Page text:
At first, the excuses crop up. “I didn’t even try that hard,” or “I probably enjoyed my semester too much,” are generally the initial ones. Then, as you tone down the partying and start putting more effort into the class, only to receive a similar grade, the next excuse becomes, “Well my professor was being hard on me.” As the justifications for the unsatisfactory GPA pile up higher and higher, there finally comes a daunting realization. “I’m just not good enough to get the best grade in my class.” Even worse, this realization oftentimes makes way for a self-confidence crippling damnation, which, from that point on, begins to nag the back of your mind constantly. That judgment is, “I’m a failure.”
That self-doubt drains everything from the Penn experience, and after a while that self-doubt becomes the Penn experience. Everything and anything at Penn becomes a reaffirmation that there is someone better than you, smarter than you, funnier than you, more interesting than you, harder working than you, more connected than you, and so on. This daily battering of the worth, the ego, creates a phenomenon at Penn that most students probably can attest to, the Penn façade. You can’t fight the Penn façade and you can’t beat the Penn façade, because it’s the Penn culture.
The Penn Façade
This façade, this phenomenon, this culture, whatever you want to call it, goes completely against any sort of rational thinking. If I’m going through emotional turmoil, I put a smile on my face, keep whatever internal problem to myself, and pretend that I’m just as happy as the other 10,000 undergrads on campus. If I’m feeling down because I haven’t had the easiest time making real, emotional connections with others, I go out, binge drink to make everyone more tolerable, and “become friends” with people I’ll never actually say hi to on Locust Walk. If I did badly on a test and I need someone to talk with to feel better, I look around, notice everyone else is happy, and am implicitly coerced into faking a happy attitude as well. It’s absolutely counterintuitive to living a content life as a college student, and in that sense it’s completely against any sort of logic, yet this is the norm. Logic and contentment, please make way for acceptance and fitting in.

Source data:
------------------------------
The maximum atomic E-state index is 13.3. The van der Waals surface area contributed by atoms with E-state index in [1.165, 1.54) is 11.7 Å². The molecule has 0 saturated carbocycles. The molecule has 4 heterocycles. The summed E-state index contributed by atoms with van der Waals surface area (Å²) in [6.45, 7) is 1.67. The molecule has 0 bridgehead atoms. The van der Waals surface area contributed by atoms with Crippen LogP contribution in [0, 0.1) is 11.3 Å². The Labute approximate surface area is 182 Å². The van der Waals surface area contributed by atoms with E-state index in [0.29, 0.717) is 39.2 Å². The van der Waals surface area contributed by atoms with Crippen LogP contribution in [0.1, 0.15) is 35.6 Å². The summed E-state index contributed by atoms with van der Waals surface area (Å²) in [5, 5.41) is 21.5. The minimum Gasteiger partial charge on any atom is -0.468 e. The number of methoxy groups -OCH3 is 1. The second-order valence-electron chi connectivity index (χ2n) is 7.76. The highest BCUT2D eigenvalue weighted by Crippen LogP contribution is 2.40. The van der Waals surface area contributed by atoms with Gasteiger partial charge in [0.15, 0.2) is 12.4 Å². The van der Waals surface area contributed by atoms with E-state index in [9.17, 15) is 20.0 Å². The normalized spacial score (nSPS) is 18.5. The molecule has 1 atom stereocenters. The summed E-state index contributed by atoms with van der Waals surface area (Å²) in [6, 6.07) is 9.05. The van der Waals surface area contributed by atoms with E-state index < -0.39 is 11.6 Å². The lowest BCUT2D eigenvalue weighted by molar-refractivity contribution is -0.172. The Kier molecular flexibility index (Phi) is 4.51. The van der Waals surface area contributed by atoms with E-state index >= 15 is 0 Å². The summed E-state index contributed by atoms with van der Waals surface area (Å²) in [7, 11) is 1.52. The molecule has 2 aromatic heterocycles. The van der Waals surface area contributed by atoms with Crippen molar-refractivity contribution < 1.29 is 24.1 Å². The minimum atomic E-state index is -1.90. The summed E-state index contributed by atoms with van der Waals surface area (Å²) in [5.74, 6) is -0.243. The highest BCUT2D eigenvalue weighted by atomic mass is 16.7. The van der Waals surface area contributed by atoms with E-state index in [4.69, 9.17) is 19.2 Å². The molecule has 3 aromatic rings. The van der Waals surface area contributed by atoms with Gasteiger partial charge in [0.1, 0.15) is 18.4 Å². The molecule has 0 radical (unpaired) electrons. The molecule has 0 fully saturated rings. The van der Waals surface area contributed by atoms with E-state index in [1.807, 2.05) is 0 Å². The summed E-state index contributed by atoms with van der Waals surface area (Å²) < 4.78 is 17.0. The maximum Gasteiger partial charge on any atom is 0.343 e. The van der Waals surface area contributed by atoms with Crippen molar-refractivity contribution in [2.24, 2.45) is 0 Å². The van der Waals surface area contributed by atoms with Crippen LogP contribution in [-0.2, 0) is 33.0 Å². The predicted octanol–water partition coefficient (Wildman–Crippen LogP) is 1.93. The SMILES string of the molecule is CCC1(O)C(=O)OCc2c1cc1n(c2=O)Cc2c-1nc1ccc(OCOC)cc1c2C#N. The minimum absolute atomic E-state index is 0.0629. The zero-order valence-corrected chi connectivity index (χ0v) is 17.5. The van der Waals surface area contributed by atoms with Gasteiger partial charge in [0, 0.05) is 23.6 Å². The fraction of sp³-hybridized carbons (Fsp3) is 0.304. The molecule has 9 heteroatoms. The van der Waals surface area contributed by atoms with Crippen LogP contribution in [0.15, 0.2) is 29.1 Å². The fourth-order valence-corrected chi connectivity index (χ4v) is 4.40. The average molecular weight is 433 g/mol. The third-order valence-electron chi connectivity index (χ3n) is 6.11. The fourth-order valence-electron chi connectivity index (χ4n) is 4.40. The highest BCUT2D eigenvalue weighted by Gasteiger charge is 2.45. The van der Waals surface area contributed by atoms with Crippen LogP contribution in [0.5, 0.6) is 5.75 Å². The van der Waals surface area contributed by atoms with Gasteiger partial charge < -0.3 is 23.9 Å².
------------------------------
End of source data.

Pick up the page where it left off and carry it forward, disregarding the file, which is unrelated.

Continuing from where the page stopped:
Does it sound poisonous? That’s because it’s undoubtedly poisonous. The façade promotes a culture of self-absorption, because through self-absorption can one focus on maximizing the grandeur of their façade. It’s a vicious cycle, where one feeds into the other and vice versa, and it’s no wonder that, at the end, there’s a dearth of actually happy people at Penn. Too many people are focused on a self-absorbed lifestyle, whether that’s trying to get the next best job, acing the next test, or whatever superficially meaningful thing that the Penn culture has touted as all-important, another badge of meaningless accomplishment, and these people have to, because once they look up from the self-absorption, the idea that you’re just no quite up to snuff begins beating you over the head again. Meanwhile, what gets lost in all of this is kindness.
There’s no real place for kindness or thoughtfulness or politeness at Penn, or at least not genuine ones. If there were, there’d be a lot happier student population. Students wouldn’t be complaining about the lack of real, deep human relationships, the Penn Mental Wellness Week tumblr wouldn’t be filled with relatable stories of emptiness in the students’ lives, and you would be reading this without having at least a thought or an occurrence cross your mind that related to what I’ve been talking about. Why be kind? It won’t show up on my resume, unless it’s an organization that officially shows how kind I am. Why be thoughtful? There’s enough to worry as is without having to think about what someone else is feeling. Why be polite? Too busy – don’t have the time to, “Am I reaching for the stars here?” In all cases, the thought process is one that focuses on the personal perspective as opposed to the outside perspective. It’s not about “the other,” it’s about “me,” and where that kind of thinking prevails, of course there isn’t any place for the aforementioned acts like kindness.